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2023 MLK Week

2023 MLK Week

Jan. 25, 2023 — Ndaba Mandela, grandson of Nelson Mandela, visited Northfield Mount Hermon on Jan. 18 as part of the school’s weeklong commemoration of the life and legacy of the Rev. Dr. Martin Luther King Jr. 

“Every one of us in this house has privilege,” Mandela told students in Memorial Chapel during his keynote speech. “Those of us with privilege have a great responsibility — that is what my grandfather told me.”

At NMH, MLK Day marks the beginning of a full week of learning and activities planned by the Student Diversity Committee and the Office of Multicultural Affairs, reflecting the school’s commitment to inclusivity, learning for life, and service. Classes, advisory groups, student activities, library offerings, and all-school assignments throughout the week focus on King and themes of social justice and equality. 

This year, a highlight was Mandela’s visit, which started with a stop in the Office of Multicultural Affairs in Blake Hall, where he met with Dean of Equity and Social Justice Martha Neubert before walking across campus to meet with students in their classes in Beveridge Hall. 

Every single one of you are leaders who are going to make the world a better place.” - Ndaba Mandela

Mandela is co-founder and chair of the Mandela Institute for Humanity, which works to lift up the next generation of African leaders and fight for the end of HIV/AIDS. Both of his parents died from the disease. “HIV/AIDS has really wrecked not only South Africa but the whole continent and created a generation of child-headed households,” he said, adding that the health crisis is intricately linked with poverty and racial discrimination.

Mandela, the author of “Going to the Mountain: Life Lessons from My Grandfather, Nelson Mandela,” urged students to face discrimination head on. “As soon as you see it, address it,” he said. “Correct your family. Correct your friends.” Quoting his grandfather, he said, “To be free is not merely to cast off one’s chains, but to live in a way that respects and enhances the freedom of others.” 

“I love being at a school that takes a whole week to engage with the themes that we know are important not just on MLK Day but all year, such as social justice and inclusion,” said science teacher Darik Velez, whose astronomy class of 11th- and 12th-graders had the chance to meet informally with Mandela.

Student Diversity Committee member Christian Georges introduced Mandela before his keynote address. “Ndaba’s work comes from the man who fought his entire lifetime to change the world he loved,” Georges said.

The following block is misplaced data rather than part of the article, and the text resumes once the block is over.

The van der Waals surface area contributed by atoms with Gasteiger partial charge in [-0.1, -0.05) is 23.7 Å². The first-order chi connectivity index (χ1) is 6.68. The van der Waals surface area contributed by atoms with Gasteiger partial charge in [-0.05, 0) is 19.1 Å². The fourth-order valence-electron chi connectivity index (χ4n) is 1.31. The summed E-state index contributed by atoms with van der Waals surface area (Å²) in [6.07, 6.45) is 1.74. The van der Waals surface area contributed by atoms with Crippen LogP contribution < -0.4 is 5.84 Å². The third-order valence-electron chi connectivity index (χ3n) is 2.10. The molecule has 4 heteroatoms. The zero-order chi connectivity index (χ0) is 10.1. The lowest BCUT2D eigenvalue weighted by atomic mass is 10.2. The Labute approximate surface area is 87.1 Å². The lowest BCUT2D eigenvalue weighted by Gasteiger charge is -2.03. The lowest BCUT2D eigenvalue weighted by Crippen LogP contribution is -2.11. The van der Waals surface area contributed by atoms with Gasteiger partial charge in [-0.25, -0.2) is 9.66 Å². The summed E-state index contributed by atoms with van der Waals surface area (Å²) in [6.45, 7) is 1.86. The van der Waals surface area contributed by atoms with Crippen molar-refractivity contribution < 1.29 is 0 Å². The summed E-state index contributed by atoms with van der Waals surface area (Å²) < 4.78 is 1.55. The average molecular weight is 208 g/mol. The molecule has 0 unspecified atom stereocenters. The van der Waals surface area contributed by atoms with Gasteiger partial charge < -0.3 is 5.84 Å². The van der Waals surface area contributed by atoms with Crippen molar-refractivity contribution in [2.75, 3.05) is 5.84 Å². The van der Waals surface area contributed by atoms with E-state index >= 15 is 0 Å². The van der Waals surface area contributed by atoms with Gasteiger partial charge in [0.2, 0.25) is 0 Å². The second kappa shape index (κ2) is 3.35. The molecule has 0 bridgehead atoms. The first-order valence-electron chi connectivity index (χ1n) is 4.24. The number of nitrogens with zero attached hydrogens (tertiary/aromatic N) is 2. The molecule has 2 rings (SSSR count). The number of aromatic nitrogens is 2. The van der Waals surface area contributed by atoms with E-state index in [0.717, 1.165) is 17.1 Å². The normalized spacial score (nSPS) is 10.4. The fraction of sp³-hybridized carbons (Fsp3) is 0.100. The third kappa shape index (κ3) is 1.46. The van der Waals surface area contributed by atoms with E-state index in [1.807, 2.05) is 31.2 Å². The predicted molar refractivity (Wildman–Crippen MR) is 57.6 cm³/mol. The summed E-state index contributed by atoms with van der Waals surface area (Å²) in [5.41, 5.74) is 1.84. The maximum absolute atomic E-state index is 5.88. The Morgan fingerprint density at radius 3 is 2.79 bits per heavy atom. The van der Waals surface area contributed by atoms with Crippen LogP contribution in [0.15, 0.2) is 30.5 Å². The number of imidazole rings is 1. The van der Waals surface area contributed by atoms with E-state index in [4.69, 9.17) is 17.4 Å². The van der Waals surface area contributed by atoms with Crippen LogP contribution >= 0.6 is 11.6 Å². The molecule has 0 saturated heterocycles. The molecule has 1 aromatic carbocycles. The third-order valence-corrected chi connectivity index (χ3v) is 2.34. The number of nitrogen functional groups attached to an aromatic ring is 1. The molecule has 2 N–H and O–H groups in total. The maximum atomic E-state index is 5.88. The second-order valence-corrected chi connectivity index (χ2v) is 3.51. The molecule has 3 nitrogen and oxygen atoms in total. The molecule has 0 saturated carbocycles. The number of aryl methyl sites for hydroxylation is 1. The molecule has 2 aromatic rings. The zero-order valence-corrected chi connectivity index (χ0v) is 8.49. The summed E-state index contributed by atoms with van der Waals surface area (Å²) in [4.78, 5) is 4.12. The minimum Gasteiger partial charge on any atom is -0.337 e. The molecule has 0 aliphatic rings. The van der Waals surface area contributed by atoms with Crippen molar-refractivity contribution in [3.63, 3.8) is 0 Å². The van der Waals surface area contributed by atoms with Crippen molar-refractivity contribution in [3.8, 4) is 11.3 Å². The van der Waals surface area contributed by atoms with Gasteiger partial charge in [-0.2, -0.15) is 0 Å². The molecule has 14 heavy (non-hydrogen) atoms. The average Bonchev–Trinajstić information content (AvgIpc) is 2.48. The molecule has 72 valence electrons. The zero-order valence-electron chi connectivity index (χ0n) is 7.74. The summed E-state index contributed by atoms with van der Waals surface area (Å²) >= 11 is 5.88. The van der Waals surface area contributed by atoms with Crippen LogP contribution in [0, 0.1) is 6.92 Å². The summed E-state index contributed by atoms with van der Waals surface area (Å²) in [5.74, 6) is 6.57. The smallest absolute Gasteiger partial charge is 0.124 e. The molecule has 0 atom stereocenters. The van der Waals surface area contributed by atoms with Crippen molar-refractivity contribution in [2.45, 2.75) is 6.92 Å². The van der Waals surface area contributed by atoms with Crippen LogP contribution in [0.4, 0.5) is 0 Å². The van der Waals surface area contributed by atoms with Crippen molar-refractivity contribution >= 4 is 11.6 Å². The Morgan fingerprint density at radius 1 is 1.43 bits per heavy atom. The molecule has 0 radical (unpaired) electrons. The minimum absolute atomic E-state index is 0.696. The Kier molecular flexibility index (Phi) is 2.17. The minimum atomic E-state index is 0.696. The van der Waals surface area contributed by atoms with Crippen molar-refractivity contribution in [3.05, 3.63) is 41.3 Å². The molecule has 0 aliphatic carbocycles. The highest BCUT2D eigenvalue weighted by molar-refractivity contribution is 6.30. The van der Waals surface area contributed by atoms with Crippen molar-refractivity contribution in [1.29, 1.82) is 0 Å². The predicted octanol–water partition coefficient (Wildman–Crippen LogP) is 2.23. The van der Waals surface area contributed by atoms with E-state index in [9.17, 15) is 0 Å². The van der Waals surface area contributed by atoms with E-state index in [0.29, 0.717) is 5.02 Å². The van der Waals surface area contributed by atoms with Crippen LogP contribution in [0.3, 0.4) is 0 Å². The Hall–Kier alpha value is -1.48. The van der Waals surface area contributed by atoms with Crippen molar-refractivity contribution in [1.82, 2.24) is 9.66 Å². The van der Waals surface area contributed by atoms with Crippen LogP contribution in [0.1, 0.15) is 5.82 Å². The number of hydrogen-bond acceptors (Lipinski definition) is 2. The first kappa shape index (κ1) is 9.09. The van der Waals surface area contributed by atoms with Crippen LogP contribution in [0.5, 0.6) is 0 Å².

Mandela encouraged students to become changemakers in big ways – or in small ways that can lead to larger changes. “You’re going to be able to vote very soon,” he said. “If you want change, you’re going to have to represent your interests — no one is going to do that for you.”

In addition to many life lessons, Ndaba said he also learned from his grandfather a few practical tools: how to keep his room clean, how to fold his clothes and make a bed, the importance of physical exercise, and the value of sports and of music in community.

“My grandfather believed that the two universal languages are sports and music — they can connect people in ways that nothing else can,” he said.

MLK Week began with a screening of the film “I Am MLK Jr.” on Jan. 15, followed the next morning by a “Moment of Silence” reflection by SDC member Ashley Rakotoarivo ’24, who shared that King was not only a man of action but was — like she is — an avid reader. 

King was inspired by authors including Langston Hughes and Washington Irving — in particular, his story “Rip Van Winkle,” Rakotoarivo noted: “As King said, ‘The most striking thing about the story is not merely that Rip slept 20 years, but that he slept through a revolution. All too many people find themselves living amid a great period of social change, and yet they fail to develop the new attitudes, the new mental responses, that the new situation demands. They end up sleeping through a revolution.’”

MLK Week included two concerts: Camerata Baltimore, a professional choir that promotes the choral arts to traditionally underserved communities of color, returned to NMH on Jan. 17 with a rousing gospel performance in Memorial Chapel. On Jan. 21, NMH student musicians performed a jazz concert in Grandin Hall.

See photos of Ndaba Mandela’s visit, Camerata Baltimore, and other MLK Week highlights on NMH Flickr.

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